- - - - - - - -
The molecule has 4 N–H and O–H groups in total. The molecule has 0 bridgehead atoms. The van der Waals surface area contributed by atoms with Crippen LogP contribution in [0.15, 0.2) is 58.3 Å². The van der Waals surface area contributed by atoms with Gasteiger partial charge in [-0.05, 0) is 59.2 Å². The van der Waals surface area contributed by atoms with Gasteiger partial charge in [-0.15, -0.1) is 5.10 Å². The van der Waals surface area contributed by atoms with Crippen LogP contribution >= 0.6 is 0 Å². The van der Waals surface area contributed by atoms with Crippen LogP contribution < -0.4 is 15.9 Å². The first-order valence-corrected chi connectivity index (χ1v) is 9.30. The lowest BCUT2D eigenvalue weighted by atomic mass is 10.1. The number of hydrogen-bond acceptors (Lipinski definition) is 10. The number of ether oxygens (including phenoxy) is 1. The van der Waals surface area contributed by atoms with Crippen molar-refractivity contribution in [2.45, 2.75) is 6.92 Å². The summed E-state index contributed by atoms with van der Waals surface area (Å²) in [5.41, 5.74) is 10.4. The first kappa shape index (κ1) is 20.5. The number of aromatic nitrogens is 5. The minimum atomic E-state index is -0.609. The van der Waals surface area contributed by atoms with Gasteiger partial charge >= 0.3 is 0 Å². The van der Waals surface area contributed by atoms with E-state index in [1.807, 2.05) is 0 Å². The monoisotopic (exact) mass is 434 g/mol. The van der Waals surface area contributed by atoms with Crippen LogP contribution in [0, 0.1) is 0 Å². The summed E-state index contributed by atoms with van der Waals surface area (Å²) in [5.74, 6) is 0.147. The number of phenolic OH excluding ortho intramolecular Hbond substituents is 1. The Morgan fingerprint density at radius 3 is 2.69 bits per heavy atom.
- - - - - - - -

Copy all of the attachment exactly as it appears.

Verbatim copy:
The molecule has 4 N–H and O–H groups in total. The molecule has 0 bridgehead atoms. The van der Waals surface area contributed by atoms with Crippen LogP contribution in [0.15, 0.2) is 58.3 Å². The van der Waals surface area contributed by atoms with Gasteiger partial charge in [-0.05, 0) is 59.2 Å². The van der Waals surface area contributed by atoms with Gasteiger partial charge in [-0.15, -0.1) is 5.10 Å². The van der Waals surface area contributed by atoms with Crippen LogP contribution >= 0.6 is 0 Å². The van der Waals surface area contributed by atoms with Crippen LogP contribution < -0.4 is 15.9 Å². The first-order valence-corrected chi connectivity index (χ1v) is 9.30. The lowest BCUT2D eigenvalue weighted by atomic mass is 10.1. The number of hydrogen-bond acceptors (Lipinski definition) is 10. The number of ether oxygens (including phenoxy) is 1. The van der Waals surface area contributed by atoms with Crippen molar-refractivity contribution in [2.45, 2.75) is 6.92 Å². The summed E-state index contributed by atoms with van der Waals surface area (Å²) in [5.41, 5.74) is 10.4. The first kappa shape index (κ1) is 20.5. The number of aromatic nitrogens is 5. The minimum atomic E-state index is -0.609. The van der Waals surface area contributed by atoms with Gasteiger partial charge >= 0.3 is 0 Å². The van der Waals surface area contributed by atoms with E-state index in [1.807, 2.05) is 0 Å². The monoisotopic (exact) mass is 434 g/mol. The van der Waals surface area contributed by atoms with Crippen LogP contribution in [0, 0.1) is 0 Å². The summed E-state index contributed by atoms with van der Waals surface area (Å²) in [5.74, 6) is 0.147. The number of phenolic OH excluding ortho intramolecular Hbond substituents is 1. The Morgan fingerprint density at radius 3 is 2.69 bits per heavy atom.